Managing Maritime Disputes and Tensions in Indo-Pacific Asia
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Managing Maritime Disputes and Tensions in Indo-Pacific Asia

Managing Maritime Disputes and Tensions in Indo-Pacific Asia

Rory Medcalf

Remarks at the Fifth Xiangshan Forum

Beijing, 21 November, 2014

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Executive Summary

I commend the organisers of this conference for recognising the need to focus on this particular problem, which they have identified as that of managing maritime disputes in the Asia-Pacific.

I am going to interpret this session a little differently. In the next few minutes, I will offer some thoughts on key principles for managing not only maritime disputes but also tensions in our shared region, which I would describe as Indo-Pacific Asia. What happens in these waters matters to all nations in the region and in the world with an interest in maritime commerce and in peace.

As I see it the challenge ahead is in two parts. To preserve peace, stability and the conditions for prosperity, I think our countries face two big tasks together.

The first challenge is to manage maritime disputes in the South China Sea and the East China Sea, so that they do not lead to conflict. The main problem here is about risk: in my view, we need to ensure that no country uses risk – or uses other countries’ fears about risk - as a method to advance its claims and interests.

And the second challenge is to develop cooperative approaches to the changing balance and the changing presence of maritime forces across the wider region so that this does not lead to worsening strategic competition and mistrust. For example, as China substantially modernises its navy, as China’s navy becomes more active in the Indian Ocean, as India becomes more active in the Western Pacific, and as the United States and its allies change the distribution of their forces in the region. How can these changes be managed so as to enhance stability?

So, we have two big challenges, but I think there are some common principles in addressing both challenges. I would suggest at least four such principles.

First, and above all, we need to minimise risk. What I mean is we need to minimise the risk of incidents at sea or in the air; incidents that could lead to miscalculation or escalation. That means avoiding the deliberate creation of incidents. It also means clear rules of behaviour, clearly understood by all sides, and effective, operational channels of communication, in real time. There is some good news on this front. In this regard, I welcome two recent positive steps: the reopening of dialogue between China and Japan on maritime confidence-building measures; and of course the MOU agreed by President Xi and President Obama.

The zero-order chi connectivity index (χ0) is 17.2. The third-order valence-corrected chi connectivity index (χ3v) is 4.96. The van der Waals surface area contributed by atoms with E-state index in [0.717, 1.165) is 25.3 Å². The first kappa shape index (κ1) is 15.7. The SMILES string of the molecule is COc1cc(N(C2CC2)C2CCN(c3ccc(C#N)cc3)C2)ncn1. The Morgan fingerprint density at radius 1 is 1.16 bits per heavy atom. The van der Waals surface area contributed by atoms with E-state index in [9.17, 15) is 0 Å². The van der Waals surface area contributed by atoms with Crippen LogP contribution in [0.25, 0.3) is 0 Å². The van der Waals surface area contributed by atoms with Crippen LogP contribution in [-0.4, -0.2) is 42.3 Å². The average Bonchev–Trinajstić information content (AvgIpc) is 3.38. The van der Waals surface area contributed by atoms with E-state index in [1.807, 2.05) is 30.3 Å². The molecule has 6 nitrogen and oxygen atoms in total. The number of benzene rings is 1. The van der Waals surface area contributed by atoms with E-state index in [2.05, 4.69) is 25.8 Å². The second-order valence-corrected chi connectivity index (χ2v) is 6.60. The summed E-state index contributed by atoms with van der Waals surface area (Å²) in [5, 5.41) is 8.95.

These are small but important beginnings, and the whole region and the whole world will be watching to see them implemented in good faith. I am confident that, if it wants to, China can achieve effective CBMs at sea with the US, Japan, Vietnam, the Philippines and others, as well as on land (as it has with Russia and India). CBMs are not a precursor to trust, they are a building block to trust – we need them precisely when complete trust is absent.

Second, related to the first point, it is in the interests of all nations to adhere to the principle of the non-use of coercion, intimidation, the threat of forces or the use of force.

Third, there is a need for mutual respect for the dignity and perceptions of other nations. This means a few things. It includes acknowledgement of the fact that different parties may hold genuinely different views about territorial claims. It includes developing a sense of diplomatic empathy – respect for the different historical experiences of other powers: eg. Chinese present-day sense of rising above past humiliation; Japan’s present-day sense of anxiety; Vietnamese or Philippines present-day sense of relative weakness.

And fourth, pursuing a cooperative and transparent approach to the modernisation and the projection of maritime force. For instance, as Chinese naval forces become a more familiar sight in the Indian Ocean, other powers would welcome more engagement and cooperation along the lines of the successful counter-piracy work our countries have done together, with China, or Australia’s cooperation this year with China, Japan, South Korea and others in the search for the missing airliner MH370. Architecture like the East Asia Summit and the ADMM+ could provide a mantle, not only for dialogue and exercises, but in time for cooperative military activities too, such as disaster relief operations. On the other hand unilateral activities – or activities conducted without notification or that remain secret until detected – are not helpful for building long-term cooperation and trust. Again, the recent US-China MOU on notification of military exercises is a step in the right direction.

I hope these four points help shape a constructive discussion today.

Areas of expertise: Indo-Pacific strategy; Australian security and foreign policy; Australia’s key security relationships including the Quad; strategic impacts of the rise of China and India; maritime security; nuclear issues